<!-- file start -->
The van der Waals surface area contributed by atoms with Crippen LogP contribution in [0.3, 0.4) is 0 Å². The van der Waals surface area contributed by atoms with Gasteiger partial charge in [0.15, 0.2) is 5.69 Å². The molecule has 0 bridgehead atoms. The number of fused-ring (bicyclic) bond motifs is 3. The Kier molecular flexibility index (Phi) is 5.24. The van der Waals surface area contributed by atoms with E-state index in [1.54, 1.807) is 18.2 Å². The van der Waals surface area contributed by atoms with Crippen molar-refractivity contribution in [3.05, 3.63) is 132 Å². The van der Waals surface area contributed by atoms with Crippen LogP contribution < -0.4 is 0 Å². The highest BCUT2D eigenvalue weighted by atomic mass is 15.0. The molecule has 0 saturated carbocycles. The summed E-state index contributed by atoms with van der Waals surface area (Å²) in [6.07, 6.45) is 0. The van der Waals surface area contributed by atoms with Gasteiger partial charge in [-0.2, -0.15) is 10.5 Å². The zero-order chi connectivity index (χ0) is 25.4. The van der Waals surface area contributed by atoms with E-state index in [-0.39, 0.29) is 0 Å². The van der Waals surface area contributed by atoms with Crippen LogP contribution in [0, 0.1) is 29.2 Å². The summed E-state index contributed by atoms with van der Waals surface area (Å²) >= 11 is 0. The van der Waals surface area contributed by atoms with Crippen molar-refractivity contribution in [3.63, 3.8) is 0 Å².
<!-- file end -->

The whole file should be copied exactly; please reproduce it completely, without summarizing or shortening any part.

The van der Waals surface area contributed by atoms with Crippen LogP contribution in [0.3, 0.4) is 0 Å². The van der Waals surface area contributed by atoms with Gasteiger partial charge in [0.15, 0.2) is 5.69 Å². The molecule has 0 bridgehead atoms. The number of fused-ring (bicyclic) bond motifs is 3. The Kier molecular flexibility index (Phi) is 5.24. The van der Waals surface area contributed by atoms with E-state index in [1.54, 1.807) is 18.2 Å². The van der Waals surface area contributed by atoms with Crippen molar-refractivity contribution in [3.05, 3.63) is 132 Å². The van der Waals surface area contributed by atoms with Crippen LogP contribution < -0.4 is 0 Å². The highest BCUT2D eigenvalue weighted by atomic mass is 15.0. The molecule has 0 saturated carbocycles. The summed E-state index contributed by atoms with van der Waals surface area (Å²) in [6.07, 6.45) is 0. The van der Waals surface area contributed by atoms with Gasteiger partial charge in [-0.2, -0.15) is 10.5 Å². The zero-order chi connectivity index (χ0) is 25.4. The van der Waals surface area contributed by atoms with E-state index in [-0.39, 0.29) is 0 Å². The van der Waals surface area contributed by atoms with Crippen LogP contribution in [0, 0.1) is 29.2 Å². The summed E-state index contributed by atoms with van der Waals surface area (Å²) >= 11 is 0. The van der Waals surface area contributed by atoms with Crippen molar-refractivity contribution in [3.63, 3.8) is 0 Å².